22. What is right and wrong with Virginia's current laws governing abortion? Would you support any changes?

The state's recently passed laws requiring parental notification and prohibiting partial-birth infanticide are changes for the better. We should foster policies recognizing the importance of responsibility and the preciousness of life, not policies encouraging the frequent use of abortion as a casual, routine method of birth control.  Abortion clinics should have to meet the same health and safety standards that other facilities conducting serious surgical procedures must meet--this was the law in Virginia and should be the law again.

23. Would you support allowing localities to ban weapons from public buildings?

No.  Allowing localities to impose rules and regulations on fundamental rights creates an inconsistent patchwork that is impossible to navigate.  The state should bear the responsibility of regulating these rights in a consistent manner throughout the Commonwealth, and it should do so consistent with the United States and Virginia Constitutions.

24. The state provides only a fraction of the funding for local schools that it should given requirements under the "Standards of Quality." How would you address this?

Again, our local school districts must get their fair share of education funding.  I will support revisions to the funding formula that will ensure we get the funding we need to meet the critical, unique challenges our local education system faces.

25. How would you rate the Standards of Learning tests and what improvements still need to be made?

The SOLs provide an objective measure of accountability, and accountability is essential for an effective, efficiently operating school system.  Application of the SOLs has improved over time, which is a positive sign, and performance seems to be improving in some areas.  But we can do better.  We should continually strive to incorporate objective standards like SOLs into the overall instruction plan to ensure educators are teaching the subject, not just the test.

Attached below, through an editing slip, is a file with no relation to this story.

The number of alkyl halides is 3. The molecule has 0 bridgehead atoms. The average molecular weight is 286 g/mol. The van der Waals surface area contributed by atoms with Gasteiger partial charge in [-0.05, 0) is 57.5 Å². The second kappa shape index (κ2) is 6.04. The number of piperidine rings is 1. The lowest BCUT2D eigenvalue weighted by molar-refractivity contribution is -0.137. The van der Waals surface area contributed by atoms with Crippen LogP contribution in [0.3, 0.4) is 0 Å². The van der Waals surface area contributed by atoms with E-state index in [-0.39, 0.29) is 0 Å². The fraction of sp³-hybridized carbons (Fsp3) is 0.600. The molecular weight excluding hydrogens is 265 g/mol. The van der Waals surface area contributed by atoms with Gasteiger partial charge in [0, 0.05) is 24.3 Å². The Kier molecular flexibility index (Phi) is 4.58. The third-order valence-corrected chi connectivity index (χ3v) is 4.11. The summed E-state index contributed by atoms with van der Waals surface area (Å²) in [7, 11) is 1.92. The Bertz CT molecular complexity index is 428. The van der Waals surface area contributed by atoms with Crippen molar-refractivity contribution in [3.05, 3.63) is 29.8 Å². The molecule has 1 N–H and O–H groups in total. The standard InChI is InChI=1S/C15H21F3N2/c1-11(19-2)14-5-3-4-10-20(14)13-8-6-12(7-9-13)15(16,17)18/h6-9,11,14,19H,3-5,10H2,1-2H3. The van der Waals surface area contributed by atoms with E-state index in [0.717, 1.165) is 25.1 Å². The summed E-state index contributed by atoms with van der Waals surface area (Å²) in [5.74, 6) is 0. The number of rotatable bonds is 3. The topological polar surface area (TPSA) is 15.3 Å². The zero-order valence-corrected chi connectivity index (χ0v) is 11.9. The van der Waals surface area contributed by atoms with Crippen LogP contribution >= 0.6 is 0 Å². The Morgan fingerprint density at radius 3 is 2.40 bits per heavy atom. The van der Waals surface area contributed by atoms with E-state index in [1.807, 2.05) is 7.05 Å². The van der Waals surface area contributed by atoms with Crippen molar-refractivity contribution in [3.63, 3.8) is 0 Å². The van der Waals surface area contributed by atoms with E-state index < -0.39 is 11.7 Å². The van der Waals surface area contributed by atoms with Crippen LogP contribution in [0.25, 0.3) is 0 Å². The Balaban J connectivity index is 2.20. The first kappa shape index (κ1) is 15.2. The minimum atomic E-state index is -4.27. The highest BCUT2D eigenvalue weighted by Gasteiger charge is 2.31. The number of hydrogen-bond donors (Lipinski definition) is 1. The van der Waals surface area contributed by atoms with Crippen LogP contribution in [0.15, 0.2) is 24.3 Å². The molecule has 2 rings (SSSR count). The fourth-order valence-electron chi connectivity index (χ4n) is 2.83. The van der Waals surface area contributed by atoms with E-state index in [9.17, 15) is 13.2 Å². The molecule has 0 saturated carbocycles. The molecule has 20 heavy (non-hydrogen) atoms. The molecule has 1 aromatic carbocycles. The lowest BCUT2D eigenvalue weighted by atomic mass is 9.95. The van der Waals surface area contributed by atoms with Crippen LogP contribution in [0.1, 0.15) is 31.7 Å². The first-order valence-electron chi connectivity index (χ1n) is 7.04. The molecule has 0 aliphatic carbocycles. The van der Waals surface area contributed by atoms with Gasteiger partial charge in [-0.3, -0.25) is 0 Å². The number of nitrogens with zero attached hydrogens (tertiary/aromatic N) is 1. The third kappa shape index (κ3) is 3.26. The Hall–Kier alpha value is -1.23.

26. Should local school boards be allowed to ban all weapons on school property?

See answer to 24.  These issues should be decided by the state in a uniform manner.

27. Characterize the crisis in Virginia institutions of higher learning and what efforts you recommend in the General Assembly to shore up the quality of Virginia's public colleges and universities.

Virginia's higher education system--both public and private--is a jewel for the Commonwealth.  While the funding situation could certainly be better, I do not believe it is a "crisis," and I have seen no evidence to indicate that the quality of Virginia's colleges and universities is declining.  Nevertheless, we should explore creative solutions to increase funding to improve further the higher education system and reduce the burden on Virginians who attend our state schools.  Private-public partnerships and related incentives for higher education support by the private sector will allow colleges and universities to generate more revenue through voluntary contributions rather than relying on sharp, statewide tax increases on individuals who cannot afford them.  I oppose all efforts to allow illegal aliens to benefit from in-state tuition rates to the detriment of Virginia's citizens.